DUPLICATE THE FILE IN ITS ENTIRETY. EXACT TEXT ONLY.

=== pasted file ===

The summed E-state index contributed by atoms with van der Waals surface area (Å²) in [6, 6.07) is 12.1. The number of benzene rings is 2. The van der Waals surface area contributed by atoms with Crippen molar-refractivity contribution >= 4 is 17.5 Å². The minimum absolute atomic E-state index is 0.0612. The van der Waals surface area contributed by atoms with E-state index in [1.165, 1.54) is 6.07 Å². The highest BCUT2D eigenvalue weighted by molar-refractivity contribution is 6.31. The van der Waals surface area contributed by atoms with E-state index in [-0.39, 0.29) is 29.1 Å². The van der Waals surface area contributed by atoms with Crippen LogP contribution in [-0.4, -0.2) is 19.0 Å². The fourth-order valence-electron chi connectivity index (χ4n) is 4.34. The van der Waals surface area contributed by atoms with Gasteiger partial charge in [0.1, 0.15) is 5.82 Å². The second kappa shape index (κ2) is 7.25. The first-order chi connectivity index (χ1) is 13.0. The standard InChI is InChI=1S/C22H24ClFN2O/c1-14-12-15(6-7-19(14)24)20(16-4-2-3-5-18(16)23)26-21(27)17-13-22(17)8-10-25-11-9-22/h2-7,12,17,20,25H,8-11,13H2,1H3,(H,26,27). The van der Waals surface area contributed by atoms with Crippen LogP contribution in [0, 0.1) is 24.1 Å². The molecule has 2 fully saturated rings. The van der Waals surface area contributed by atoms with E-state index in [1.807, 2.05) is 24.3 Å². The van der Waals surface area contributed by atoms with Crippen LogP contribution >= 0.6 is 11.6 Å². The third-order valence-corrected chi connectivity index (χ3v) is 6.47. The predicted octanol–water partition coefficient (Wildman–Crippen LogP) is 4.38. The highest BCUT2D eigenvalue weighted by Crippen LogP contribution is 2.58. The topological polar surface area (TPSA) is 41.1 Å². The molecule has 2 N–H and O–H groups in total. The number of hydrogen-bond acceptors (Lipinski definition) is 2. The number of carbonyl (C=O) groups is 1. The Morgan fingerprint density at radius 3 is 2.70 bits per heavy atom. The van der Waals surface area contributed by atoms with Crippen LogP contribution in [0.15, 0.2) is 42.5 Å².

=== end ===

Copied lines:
The summed E-state index contributed by atoms with van der Waals surface area (Å²) in [6, 6.07) is 12.1. The number of benzene rings is 2. The van der Waals surface area contributed by atoms with Crippen molar-refractivity contribution >= 4 is 17.5 Å². The minimum absolute atomic E-state index is 0.0612. The van der Waals surface area contributed by atoms with E-state index in [1.165, 1.54) is 6.07 Å². The highest BCUT2D eigenvalue weighted by molar-refractivity contribution is 6.31. The van der Waals surface area contributed by atoms with E-state index in [-0.39, 0.29) is 29.1 Å². The van der Waals surface area contributed by atoms with Crippen LogP contribution in [-0.4, -0.2) is 19.0 Å². The fourth-order valence-electron chi connectivity index (χ4n) is 4.34. The van der Waals surface area contributed by atoms with Gasteiger partial charge in [0.1, 0.15) is 5.82 Å². The second kappa shape index (κ2) is 7.25. The first-order chi connectivity index (χ1) is 13.0. The standard InChI is InChI=1S/C22H24ClFN2O/c1-14-12-15(6-7-19(14)24)20(16-4-2-3-5-18(16)23)26-21(27)17-13-22(17)8-10-25-11-9-22/h2-7,12,17,20,25H,8-11,13H2,1H3,(H,26,27). The van der Waals surface area contributed by atoms with Crippen LogP contribution in [0, 0.1) is 24.1 Å². The molecule has 2 fully saturated rings. The van der Waals surface area contributed by atoms with E-state index in [1.807, 2.05) is 24.3 Å². The van der Waals surface area contributed by atoms with Crippen LogP contribution >= 0.6 is 11.6 Å². The third-order valence-corrected chi connectivity index (χ3v) is 6.47. The predicted octanol–water partition coefficient (Wildman–Crippen LogP) is 4.38. The highest BCUT2D eigenvalue weighted by Crippen LogP contribution is 2.58. The topological polar surface area (TPSA) is 41.1 Å². The molecule has 2 N–H and O–H groups in total. The number of hydrogen-bond acceptors (Lipinski definition) is 2. The number of carbonyl (C=O) groups is 1. The Morgan fingerprint density at radius 3 is 2.70 bits per heavy atom. The van der Waals surface area contributed by atoms with Crippen LogP contribution in [0.15, 0.2) is 42.5 Å².